Applications > Install, and select again the application to install.
Applications that allow users to register may support integration with the LDAP / Single Sign On of YunoHost, so that users who connect to the user portal can be automatically logged in all these apps.
However, some applications do not support this as it can be either not implemented in the upstream, or the package does not work on this part yet. This information is usually available on the README of the application package.
After installation, some settings handled by YunoHost can be tweaked, such as user and group permissions, application's tile and label in the SSO page, or its access URL.
You can access the app's operations page by clicking its name in the applications list.
You can also delete the application from this page.
From the command line, you can change:
yunohost app change-label <app> <new_label>
yunohost app change-url app [-d <DOMAIN>] [-p <PATH>]
You can also delete the app:
yunohost app remove <app>
<app> is to be replaced with the app's ID. If this is the first instance of the app, like Nextcloud, the ID is
nextcloud. If this is the second, then it's
nextcloud__2 and so on. To list all your apps and check their ID, you can run
yunohost app info.
Some apps include a configuration panel, which features actions and settings specific for each app that they usually do not handle themselves. They can also spare you the need for altering configuration files by hand.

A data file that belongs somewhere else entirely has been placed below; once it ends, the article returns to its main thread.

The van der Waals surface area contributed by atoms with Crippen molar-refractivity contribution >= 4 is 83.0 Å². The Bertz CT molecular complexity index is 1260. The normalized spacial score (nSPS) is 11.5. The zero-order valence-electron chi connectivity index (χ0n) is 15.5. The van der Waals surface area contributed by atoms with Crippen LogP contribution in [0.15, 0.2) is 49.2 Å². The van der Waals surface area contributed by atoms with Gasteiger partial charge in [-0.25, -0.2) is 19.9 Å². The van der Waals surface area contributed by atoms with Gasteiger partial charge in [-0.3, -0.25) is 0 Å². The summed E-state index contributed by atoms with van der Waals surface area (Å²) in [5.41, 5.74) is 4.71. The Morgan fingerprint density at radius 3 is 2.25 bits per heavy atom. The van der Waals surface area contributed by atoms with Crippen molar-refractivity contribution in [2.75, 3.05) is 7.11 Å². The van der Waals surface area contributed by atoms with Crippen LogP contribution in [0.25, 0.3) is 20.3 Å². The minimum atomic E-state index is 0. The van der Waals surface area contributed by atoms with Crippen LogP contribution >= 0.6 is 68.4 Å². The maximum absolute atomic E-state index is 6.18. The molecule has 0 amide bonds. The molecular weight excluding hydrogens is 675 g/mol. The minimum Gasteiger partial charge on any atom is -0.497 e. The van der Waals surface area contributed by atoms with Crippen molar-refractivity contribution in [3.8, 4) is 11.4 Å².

Configuration panels are not meant to tweak every aspects of the apps. You will surely use their own administration panels more often than YunoHost's configuration panels.
The configuration panels are accessible in the webadmin in their operations page, trough the
Config panel button.
From the command line, you can list the configuration panel settings with the following command:
yunohost app config get <app>
$ yunohost app config get my_webapp main.php_fpm_config.phpversion: ask: PHP version value: none main.sftp.password: ask: Set a password for the SFTP access value: ************** main.sftp.with_sftp: ask: Do you need a SFTP access? value: yes
To change a setting, either use
yunohost app config set <app> to get prompted about all the settings, or use
yunohost app config set <app> <key> -v <new_value> to alter a specific one.
<key> is the setting name, for example
main.sftp.with_sftp from above.
Applications must be packaged manually by application packagers/maintainers. Apps can be integrated with YunoHost to support upgrades, backup/restore and LDAP/SSO integration among other things.
If you want to learn or contribute to app packaging, please check the contributor documentation.
Automated tests are being run regularly to test the integration and quality of all apps who were declared to be
working by packagers. The result is a level between 0 and 8, whose meaning is detailed on this page. Some tests results may also be available on this dashboard.
By default, only applications of sufficient quality are offered. When the quality of an application drops and until the problem is reolved, the app is hidden from the catalog to prevent its installation and its upgrades are put on hold.
Found errors? Think you can improve this documentation? Simply click the Edit link at the top of the page, and then the icon on Github to suggest changes.